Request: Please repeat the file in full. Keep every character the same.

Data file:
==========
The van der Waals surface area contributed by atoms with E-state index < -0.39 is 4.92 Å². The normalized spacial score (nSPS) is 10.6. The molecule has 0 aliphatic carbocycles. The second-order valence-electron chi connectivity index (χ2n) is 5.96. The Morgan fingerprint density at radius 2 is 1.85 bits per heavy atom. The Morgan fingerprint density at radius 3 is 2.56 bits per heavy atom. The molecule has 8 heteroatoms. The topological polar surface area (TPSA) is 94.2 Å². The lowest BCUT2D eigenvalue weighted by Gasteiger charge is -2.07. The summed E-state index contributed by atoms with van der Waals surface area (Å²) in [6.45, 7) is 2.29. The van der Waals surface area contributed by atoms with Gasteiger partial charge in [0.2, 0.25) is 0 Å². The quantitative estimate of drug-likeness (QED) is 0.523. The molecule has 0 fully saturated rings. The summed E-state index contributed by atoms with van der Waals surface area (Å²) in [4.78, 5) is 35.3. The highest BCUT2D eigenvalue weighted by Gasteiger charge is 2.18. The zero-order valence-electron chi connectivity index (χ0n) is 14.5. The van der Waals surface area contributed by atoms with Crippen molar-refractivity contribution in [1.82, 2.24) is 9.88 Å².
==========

The van der Waals surface area contributed by atoms with E-state index < -0.39 is 4.92 Å². The normalized spacial score (nSPS) is 10.6. The molecule has 0 aliphatic carbocycles. The second-order valence-electron chi connectivity index (χ2n) is 5.96. The Morgan fingerprint density at radius 2 is 1.85 bits per heavy atom. The Morgan fingerprint density at radius 3 is 2.56 bits per heavy atom. The molecule has 8 heteroatoms. The topological polar surface area (TPSA) is 94.2 Å². The lowest BCUT2D eigenvalue weighted by Gasteiger charge is -2.07. The summed E-state index contributed by atoms with van der Waals surface area (Å²) in [6.45, 7) is 2.29. The van der Waals surface area contributed by atoms with Gasteiger partial charge in [0.2, 0.25) is 0 Å². The quantitative estimate of drug-likeness (QED) is 0.523. The molecule has 0 fully saturated rings. The summed E-state index contributed by atoms with van der Waals surface area (Å²) in [4.78, 5) is 35.3. The highest BCUT2D eigenvalue weighted by Gasteiger charge is 2.18. The zero-order valence-electron chi connectivity index (χ0n) is 14.5. The van der Waals surface area contributed by atoms with Crippen molar-refractivity contribution in [1.82, 2.24) is 9.88 Å².